He won three Golden Gloves titles as an amateur, won super-featherweight, lightweight, and junior welterweight titles, and was inducted into the International Boxing Hall of Fame in 2016.

Drath points to the original fight poster for Camacho’s successful defense of the lightweight belt against fellow countryman Edwin Rosario as an example of Camacho’s impact. 

“You know who was on the undercard? Julio Cesar Chavez and Mike Tyson, and Camacho is on the top of the card, the headliner,” Drath told USA TODAY Sports. “So there was a moment when he owned the sport, and I don’t want that to be forgotten.”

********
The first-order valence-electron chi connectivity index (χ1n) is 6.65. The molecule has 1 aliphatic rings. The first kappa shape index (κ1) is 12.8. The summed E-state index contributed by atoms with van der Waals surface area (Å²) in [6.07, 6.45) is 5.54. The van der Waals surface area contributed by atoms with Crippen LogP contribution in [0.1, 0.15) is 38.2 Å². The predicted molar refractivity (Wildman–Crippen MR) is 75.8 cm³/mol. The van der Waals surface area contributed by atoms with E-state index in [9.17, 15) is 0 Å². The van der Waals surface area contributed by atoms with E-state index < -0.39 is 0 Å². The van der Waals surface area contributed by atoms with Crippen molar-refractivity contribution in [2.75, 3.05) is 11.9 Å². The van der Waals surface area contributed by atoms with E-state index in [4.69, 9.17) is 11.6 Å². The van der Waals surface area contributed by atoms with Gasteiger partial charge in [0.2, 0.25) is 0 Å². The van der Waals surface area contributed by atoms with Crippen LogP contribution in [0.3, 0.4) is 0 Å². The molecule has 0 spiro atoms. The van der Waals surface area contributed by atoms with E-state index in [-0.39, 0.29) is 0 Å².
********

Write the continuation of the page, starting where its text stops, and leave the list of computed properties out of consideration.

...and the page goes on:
Camacho’s flamboyance wasn’t an act

You never knew how Camacho would be dressed as he entered the ring, but the outfits were always flamboyant.

Whether he was dressed in a full Native American headdress, as a Roman soldier, bullfighter, Uncle Sam or as a walking Puerto Rican flag, Camacho had a distinctive style.

And Drath said it wasn’t an act.  

“A lot of guys came in with the outfits and costumes but they go back to the locker room, they take them off and they walk out their street clothes,” Drath said. “Camacho was completely authentic. He was just as comfortable being outside of the ring as he was inside the ring with some of these costumes.”

The pride of Spanish Harlem

Born in Bayamón, Puerto Rico, Camacho grew up in Spanish Harlem, where he was a beloved figure, despite his personal issues.